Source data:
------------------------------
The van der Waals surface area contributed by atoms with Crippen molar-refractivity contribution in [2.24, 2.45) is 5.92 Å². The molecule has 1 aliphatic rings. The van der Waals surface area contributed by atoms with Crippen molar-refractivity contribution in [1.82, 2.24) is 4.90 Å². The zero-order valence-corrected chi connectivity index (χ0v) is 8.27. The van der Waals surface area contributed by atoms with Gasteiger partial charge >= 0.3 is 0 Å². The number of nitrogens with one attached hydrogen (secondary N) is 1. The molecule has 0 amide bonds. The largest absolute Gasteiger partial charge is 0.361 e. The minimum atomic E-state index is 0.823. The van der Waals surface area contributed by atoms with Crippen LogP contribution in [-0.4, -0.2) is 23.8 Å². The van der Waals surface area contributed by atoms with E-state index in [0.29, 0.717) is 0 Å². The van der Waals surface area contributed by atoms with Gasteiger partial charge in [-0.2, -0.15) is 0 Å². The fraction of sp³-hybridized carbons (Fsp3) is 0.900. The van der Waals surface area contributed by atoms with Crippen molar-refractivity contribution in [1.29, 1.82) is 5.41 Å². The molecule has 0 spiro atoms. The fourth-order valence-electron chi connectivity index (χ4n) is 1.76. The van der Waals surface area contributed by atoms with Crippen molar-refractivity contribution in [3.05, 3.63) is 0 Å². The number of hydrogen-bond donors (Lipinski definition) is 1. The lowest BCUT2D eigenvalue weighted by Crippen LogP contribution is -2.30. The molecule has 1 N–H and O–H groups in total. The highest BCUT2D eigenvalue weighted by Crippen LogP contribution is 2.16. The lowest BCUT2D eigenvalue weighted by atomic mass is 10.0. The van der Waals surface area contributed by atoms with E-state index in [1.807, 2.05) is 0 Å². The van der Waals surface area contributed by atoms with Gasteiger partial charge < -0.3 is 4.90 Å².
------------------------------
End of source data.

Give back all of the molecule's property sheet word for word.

The van der Waals surface area contributed by atoms with Crippen molar-refractivity contribution in [2.24, 2.45) is 5.92 Å². The molecule has 1 aliphatic rings. The van der Waals surface area contributed by atoms with Crippen molar-refractivity contribution in [1.82, 2.24) is 4.90 Å². The zero-order valence-corrected chi connectivity index (χ0v) is 8.27. The van der Waals surface area contributed by atoms with Gasteiger partial charge >= 0.3 is 0 Å². The number of nitrogens with one attached hydrogen (secondary N) is 1. The molecule has 0 amide bonds. The largest absolute Gasteiger partial charge is 0.361 e. The minimum atomic E-state index is 0.823. The van der Waals surface area contributed by atoms with Crippen LogP contribution in [-0.4, -0.2) is 23.8 Å². The van der Waals surface area contributed by atoms with E-state index in [0.29, 0.717) is 0 Å². The van der Waals surface area contributed by atoms with Gasteiger partial charge in [-0.2, -0.15) is 0 Å². The fraction of sp³-hybridized carbons (Fsp3) is 0.900. The van der Waals surface area contributed by atoms with Crippen molar-refractivity contribution in [1.29, 1.82) is 5.41 Å². The molecule has 0 spiro atoms. The fourth-order valence-electron chi connectivity index (χ4n) is 1.76. The van der Waals surface area contributed by atoms with Crippen molar-refractivity contribution in [3.05, 3.63) is 0 Å². The number of hydrogen-bond donors (Lipinski definition) is 1. The lowest BCUT2D eigenvalue weighted by Crippen LogP contribution is -2.30. The molecule has 1 N–H and O–H groups in total. The highest BCUT2D eigenvalue weighted by Crippen LogP contribution is 2.16. The lowest BCUT2D eigenvalue weighted by atomic mass is 10.0. The van der Waals surface area contributed by atoms with E-state index in [1.807, 2.05) is 0 Å². The van der Waals surface area contributed by atoms with Gasteiger partial charge < -0.3 is 4.90 Å².